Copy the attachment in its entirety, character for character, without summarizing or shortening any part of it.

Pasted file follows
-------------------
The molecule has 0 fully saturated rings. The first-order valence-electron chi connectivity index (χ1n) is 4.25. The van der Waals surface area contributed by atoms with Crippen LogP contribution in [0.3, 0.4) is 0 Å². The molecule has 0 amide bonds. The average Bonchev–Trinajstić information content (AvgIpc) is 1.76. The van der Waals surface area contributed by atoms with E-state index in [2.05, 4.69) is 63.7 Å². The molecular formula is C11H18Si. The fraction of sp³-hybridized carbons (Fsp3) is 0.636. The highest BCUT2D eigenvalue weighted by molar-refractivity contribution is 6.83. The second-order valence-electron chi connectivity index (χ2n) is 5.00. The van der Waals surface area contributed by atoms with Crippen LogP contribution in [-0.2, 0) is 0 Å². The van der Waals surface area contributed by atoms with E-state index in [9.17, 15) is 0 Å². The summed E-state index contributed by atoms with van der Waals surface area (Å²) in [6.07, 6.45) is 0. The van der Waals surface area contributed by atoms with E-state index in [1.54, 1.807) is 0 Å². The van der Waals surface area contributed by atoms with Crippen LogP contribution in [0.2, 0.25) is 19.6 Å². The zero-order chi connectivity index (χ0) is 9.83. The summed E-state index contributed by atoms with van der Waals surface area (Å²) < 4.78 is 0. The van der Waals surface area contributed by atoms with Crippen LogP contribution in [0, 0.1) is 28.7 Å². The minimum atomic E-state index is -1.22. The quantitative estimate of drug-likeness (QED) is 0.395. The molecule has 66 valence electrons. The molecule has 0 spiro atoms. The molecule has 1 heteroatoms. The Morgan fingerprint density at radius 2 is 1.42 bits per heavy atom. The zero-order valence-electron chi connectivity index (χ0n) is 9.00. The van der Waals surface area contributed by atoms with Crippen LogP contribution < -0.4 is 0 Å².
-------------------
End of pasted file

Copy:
The molecule has 0 fully saturated rings. The first-order valence-electron chi connectivity index (χ1n) is 4.25. The van der Waals surface area contributed by atoms with Crippen LogP contribution in [0.3, 0.4) is 0 Å². The molecule has 0 amide bonds. The average Bonchev–Trinajstić information content (AvgIpc) is 1.76. The van der Waals surface area contributed by atoms with E-state index in [2.05, 4.69) is 63.7 Å². The molecular formula is C11H18Si. The fraction of sp³-hybridized carbons (Fsp3) is 0.636. The highest BCUT2D eigenvalue weighted by molar-refractivity contribution is 6.83. The second-order valence-electron chi connectivity index (χ2n) is 5.00. The van der Waals surface area contributed by atoms with Crippen LogP contribution in [-0.2, 0) is 0 Å². The van der Waals surface area contributed by atoms with E-state index in [9.17, 15) is 0 Å². The summed E-state index contributed by atoms with van der Waals surface area (Å²) in [6.07, 6.45) is 0. The van der Waals surface area contributed by atoms with E-state index in [1.54, 1.807) is 0 Å². The van der Waals surface area contributed by atoms with Crippen LogP contribution in [0.2, 0.25) is 19.6 Å². The zero-order chi connectivity index (χ0) is 9.83. The summed E-state index contributed by atoms with van der Waals surface area (Å²) < 4.78 is 0. The van der Waals surface area contributed by atoms with Crippen LogP contribution in [0, 0.1) is 28.7 Å². The minimum atomic E-state index is -1.22. The quantitative estimate of drug-likeness (QED) is 0.395. The molecule has 66 valence electrons. The molecule has 0 spiro atoms. The molecule has 1 heteroatoms. The Morgan fingerprint density at radius 2 is 1.42 bits per heavy atom. The zero-order valence-electron chi connectivity index (χ0n) is 9.00. The van der Waals surface area contributed by atoms with Crippen LogP contribution < -0.4 is 0 Å².